In Overton, an employer voluntarily closed its plant and declined to pay an employee's salary, citing a term in the pertinent employment contract that permitted the employer to withhold the salary for plant closures due to "emergent conditions" beyond the employer's reasonable control.Summary of this case from Wall Street Network, Ltd. v. New York Times Co.
Docket No. 16951.
October 31, 1949.
APPEAL from a judgment of the Superior Court of Los Angeles County. Alfred E. Paonessa, Judge. Affirmed.
Action to recover compensation for services rendered under a written contract. Judgment for plaintiff affirmed.
Charles I. Schottland for Appellant.
Neil G. Locke for Respondent.
Appeal by defendant, The Vita-Food Corporation, from a judgment for plaintiff in an action to recover compensation for services rendered under the terms of a written contract. The action was tried by the court without a jury.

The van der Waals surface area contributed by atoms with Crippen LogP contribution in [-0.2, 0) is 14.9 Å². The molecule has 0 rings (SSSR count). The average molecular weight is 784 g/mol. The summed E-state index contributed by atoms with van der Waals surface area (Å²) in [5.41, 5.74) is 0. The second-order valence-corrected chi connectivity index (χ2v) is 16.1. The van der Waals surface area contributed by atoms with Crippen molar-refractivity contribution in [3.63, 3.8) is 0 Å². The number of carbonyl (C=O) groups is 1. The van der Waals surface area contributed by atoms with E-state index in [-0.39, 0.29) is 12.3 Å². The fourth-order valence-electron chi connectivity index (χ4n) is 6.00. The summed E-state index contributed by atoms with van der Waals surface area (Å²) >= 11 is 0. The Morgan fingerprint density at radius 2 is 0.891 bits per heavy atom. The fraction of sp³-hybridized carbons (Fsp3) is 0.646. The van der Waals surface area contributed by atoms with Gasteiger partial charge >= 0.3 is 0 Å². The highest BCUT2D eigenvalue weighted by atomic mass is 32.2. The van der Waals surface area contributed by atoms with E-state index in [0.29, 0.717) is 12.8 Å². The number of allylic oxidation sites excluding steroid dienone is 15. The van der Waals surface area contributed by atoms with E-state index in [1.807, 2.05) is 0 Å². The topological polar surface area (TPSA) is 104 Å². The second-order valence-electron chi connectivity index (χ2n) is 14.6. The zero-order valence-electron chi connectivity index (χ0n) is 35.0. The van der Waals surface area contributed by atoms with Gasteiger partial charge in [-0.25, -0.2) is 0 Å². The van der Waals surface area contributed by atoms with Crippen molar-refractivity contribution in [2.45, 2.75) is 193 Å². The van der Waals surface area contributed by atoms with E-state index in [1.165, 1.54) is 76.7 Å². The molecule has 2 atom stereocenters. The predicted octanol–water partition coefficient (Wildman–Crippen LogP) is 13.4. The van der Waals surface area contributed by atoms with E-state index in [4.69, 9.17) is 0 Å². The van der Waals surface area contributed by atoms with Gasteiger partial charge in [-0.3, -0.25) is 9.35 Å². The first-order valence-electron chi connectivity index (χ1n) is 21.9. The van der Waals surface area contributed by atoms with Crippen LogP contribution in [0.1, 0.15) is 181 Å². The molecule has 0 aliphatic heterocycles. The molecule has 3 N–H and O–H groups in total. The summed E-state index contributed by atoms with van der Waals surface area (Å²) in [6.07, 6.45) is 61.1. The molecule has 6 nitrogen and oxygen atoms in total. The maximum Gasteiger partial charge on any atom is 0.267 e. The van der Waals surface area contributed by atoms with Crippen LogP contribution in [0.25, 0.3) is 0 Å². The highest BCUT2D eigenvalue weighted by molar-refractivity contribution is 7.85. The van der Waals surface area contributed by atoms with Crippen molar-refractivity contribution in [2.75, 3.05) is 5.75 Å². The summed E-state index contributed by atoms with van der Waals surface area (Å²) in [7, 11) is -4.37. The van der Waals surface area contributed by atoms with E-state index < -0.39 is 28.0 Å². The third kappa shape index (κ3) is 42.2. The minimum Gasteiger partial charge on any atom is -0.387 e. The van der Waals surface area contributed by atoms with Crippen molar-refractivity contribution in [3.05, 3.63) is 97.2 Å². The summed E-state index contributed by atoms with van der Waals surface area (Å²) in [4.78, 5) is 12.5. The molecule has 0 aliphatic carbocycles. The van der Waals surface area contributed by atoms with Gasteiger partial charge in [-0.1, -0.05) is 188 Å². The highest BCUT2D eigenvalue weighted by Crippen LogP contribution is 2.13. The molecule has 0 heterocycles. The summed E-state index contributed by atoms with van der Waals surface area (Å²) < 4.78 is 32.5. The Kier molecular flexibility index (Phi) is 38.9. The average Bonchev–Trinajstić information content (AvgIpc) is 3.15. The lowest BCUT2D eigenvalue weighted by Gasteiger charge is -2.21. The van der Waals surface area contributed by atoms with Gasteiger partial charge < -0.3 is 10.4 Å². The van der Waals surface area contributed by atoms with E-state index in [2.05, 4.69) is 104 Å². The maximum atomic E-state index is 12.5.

On February 5, 1942, appellant and respondent entered into a written contract by which appellant employed respondent to serve as its president from January 1, 1942, to December 31, 1946. The contract provided that it was understood that respondent would be engaged primarily in the practice of law but that he should devote as much time as might be necessary or proper in the interests of the corporation and perform all duties and services as the managing director or the board of directors might direct from time to time and that he should receive as compensation for his services a salary of $250 a month. It contained the following proviso: "Provided, however, that the said employment shall be totally suspended and no services shall be rendered by or required of Overton and the salary of Overton shall not accrue, become owing or due for the period or periods during which any or all of the following occur: The plant or plants of the Corporation are out of production from causes incident to or resulting from the present and prospective emergent conditions, or other causes beyond the reasonable control of the Corporation, such as, but without limitation to, transportation delays or interruptions, strikes, and acts of God. The plant or plants of the Corporation shall be deemed out of production during any month if the production in such month does not exceed forty per cent (40%) of one-third (1/3) of the actual production during the last three (3) months of 1941; laboratory and research work are not and shall not be considered as contributing to or being a part of production."